Halloween in my daughter's neighborhood was such a celebration. The decorations and costumes were enjoyed by all ages.

In the light of the next day it is clear that not all houses were decorated. Some houses stood abandoned with windows of wood planks, peeling walls and torn sidewalks.

If I were to stay in this city for more than just a brief visit I would never rest. I would either be photographing it or trying to fix it!  I give kudos to my lovely daughter for being able to balance it all.

Tuesday, July 22, 2014


Weddings, the event many photographers fear.  Well, I've started and I will only get better with time.   My goal is,  that at  the end of the day, I can say, that I've captured the feelings, special moments and importance of the wedding.

I know there is so much more gear I could have to make things easier, but I've already stepped over my budget by buying a camera that is up to the job.  My Canon 5D Mark III is amazing in low light and I would like another one some day.

So I have two cameras, the 5D Mark III has my longest lens for the service and the 7D has my widest lens.   My assistant has a Nikon and uses various lenses which he is comfortable with.  My job is to photograph the bride and her crew and my assistant's job is to follow the Groom.  That is until the actual ceremony where my assistant's job is to photograph from an angle that won't include me in the shot. Seriously, I move around a lot and forget that he's there, but he does a great job of staying out of the shot and not including me in his.

For the reception I keep the wideangle on the 7D but put my nifty 50 1.8 on the Canon.  It's perfect for the dancing scene.  Oh, I also use the 100 mm macro for the ring shots.

Lighting is always an issue.  I love outdoor weddings because there aren't too many concerns about getting "enough" light, yes you may have to use flash to fill in shadows, but at least it's not so dark the camera doesn't want to focus.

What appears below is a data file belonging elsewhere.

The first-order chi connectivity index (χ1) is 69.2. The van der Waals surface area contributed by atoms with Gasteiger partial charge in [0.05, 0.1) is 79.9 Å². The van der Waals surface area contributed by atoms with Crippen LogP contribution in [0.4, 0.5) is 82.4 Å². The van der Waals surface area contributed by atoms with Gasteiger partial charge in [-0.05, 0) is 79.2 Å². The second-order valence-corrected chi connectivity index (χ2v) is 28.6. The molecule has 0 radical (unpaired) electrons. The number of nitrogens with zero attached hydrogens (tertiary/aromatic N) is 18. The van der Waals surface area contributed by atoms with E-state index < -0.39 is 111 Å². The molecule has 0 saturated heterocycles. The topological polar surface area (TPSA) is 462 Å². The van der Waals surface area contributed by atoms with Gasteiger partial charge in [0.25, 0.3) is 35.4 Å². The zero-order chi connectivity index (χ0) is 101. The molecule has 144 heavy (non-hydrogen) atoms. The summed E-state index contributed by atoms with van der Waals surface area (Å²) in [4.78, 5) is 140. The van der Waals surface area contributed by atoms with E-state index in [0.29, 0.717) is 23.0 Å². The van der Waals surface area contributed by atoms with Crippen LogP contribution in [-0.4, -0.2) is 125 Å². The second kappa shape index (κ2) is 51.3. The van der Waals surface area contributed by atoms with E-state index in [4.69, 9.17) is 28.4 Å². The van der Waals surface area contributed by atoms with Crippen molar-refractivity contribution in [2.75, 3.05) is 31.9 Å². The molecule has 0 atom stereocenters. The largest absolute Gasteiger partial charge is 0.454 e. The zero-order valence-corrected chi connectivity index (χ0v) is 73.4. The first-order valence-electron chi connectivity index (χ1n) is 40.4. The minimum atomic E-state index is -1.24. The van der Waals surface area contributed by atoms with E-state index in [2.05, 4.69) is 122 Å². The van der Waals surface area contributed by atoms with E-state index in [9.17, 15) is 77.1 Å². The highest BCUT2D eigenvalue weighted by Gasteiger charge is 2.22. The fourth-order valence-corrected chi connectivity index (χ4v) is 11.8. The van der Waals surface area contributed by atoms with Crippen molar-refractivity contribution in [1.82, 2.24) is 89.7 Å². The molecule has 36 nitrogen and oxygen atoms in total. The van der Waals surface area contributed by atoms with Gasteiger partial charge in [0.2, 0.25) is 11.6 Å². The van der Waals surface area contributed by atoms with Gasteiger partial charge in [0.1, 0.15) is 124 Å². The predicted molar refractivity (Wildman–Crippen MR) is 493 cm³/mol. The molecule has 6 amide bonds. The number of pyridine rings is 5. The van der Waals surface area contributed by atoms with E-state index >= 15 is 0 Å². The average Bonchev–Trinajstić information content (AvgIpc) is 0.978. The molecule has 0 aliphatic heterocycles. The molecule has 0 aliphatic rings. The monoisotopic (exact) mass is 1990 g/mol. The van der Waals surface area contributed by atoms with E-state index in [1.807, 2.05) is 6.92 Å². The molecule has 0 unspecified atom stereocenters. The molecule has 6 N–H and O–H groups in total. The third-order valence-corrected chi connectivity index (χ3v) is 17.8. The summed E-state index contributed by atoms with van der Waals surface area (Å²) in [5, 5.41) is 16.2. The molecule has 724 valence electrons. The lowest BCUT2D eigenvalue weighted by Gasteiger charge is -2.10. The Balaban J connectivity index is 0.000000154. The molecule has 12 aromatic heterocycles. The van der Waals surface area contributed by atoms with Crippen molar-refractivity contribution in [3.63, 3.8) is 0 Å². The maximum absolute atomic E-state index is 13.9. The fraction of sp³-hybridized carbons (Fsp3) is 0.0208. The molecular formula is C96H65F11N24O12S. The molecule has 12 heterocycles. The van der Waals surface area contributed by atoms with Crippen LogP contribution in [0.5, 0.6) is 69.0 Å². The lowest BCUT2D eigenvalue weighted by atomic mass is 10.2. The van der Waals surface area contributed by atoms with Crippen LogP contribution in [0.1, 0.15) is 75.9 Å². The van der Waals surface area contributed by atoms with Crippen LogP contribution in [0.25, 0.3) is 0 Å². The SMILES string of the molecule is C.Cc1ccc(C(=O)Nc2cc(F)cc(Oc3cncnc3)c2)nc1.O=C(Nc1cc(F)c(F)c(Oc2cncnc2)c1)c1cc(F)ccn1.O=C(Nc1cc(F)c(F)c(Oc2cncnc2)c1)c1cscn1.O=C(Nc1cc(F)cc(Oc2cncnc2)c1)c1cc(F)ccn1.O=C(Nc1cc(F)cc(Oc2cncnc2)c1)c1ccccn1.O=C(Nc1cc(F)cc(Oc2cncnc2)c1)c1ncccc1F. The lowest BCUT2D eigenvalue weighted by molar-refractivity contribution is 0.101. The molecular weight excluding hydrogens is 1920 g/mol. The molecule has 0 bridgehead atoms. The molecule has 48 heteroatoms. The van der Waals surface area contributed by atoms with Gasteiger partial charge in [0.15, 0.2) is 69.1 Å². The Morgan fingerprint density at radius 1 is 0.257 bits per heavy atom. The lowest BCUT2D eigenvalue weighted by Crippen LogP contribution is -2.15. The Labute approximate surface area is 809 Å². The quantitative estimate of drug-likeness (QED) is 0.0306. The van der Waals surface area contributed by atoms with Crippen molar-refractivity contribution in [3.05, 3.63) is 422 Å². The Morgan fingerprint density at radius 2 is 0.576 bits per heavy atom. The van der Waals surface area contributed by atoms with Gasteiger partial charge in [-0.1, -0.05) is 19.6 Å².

For the reception, well it's still a work in progress.  I've resorted to bouncing flash off the ceiling but it is not my goal.  My goal is to have enough speed lights to place strategically around the room so that I can change which direction my light will come from with the dial on my ST E3 RT speed light transmitter.

The more I do the better I will get and in the mean time, I do the best I can, which is not too shabby.

Enjoy the photos.

Saturday, May 17, 2014

More Bike Racing.  I don't know what it is, perhaps it's the challenge of getting a good shot, or just the thrill of watching the race, but I love to photograph bike racing.  My best shots are taken with my 17-55 2.8 lens at about 3.5  at 55mm.  The best angle always seems to be when you shoot low up to the rider's face.  Tell me what you think. 

Friday, May 16, 2014

I Love Photography.  I love capturing a great image, smile or gesture.  I recently had the pleasure of capturing a a portrait of my niece,  of a bike race,  of my pregnant niece, of my sister and her puppy and a few days later of my beautiful daughter.  I did spend a lot of time editing but the results are worth it. I am not a naturalist.  I believe a lasting photo should have everything done to it to make it as pleasing as possible.  Editing to clear skin tone, fix backgrounds, lighten the foreground and to fix color temperature are all great techniques a photographer should learn how to master.
 Below you will find before and after photos. Enjoy 

Tuesday, March 18, 2014

The world of computers, though useful and an invaluable tool for me, gets too complicated sometimes when one link meets another and then a virus sets in and all hell breaks loose.  Anyway, I've deleted all my old blogs to ensure that none of the mishmash trash of the accumulated malware is linked to my new blog. 

 So today I start fresh and begin my blogging series about digital painting.  I haven't much time today, except for a brief introduction so keep looking as I get more stuff to post.

Here is my first attempt at a digital painting.  I was inspired by Fay Sirkis when I attened a workshop at Photoshop World in 2012.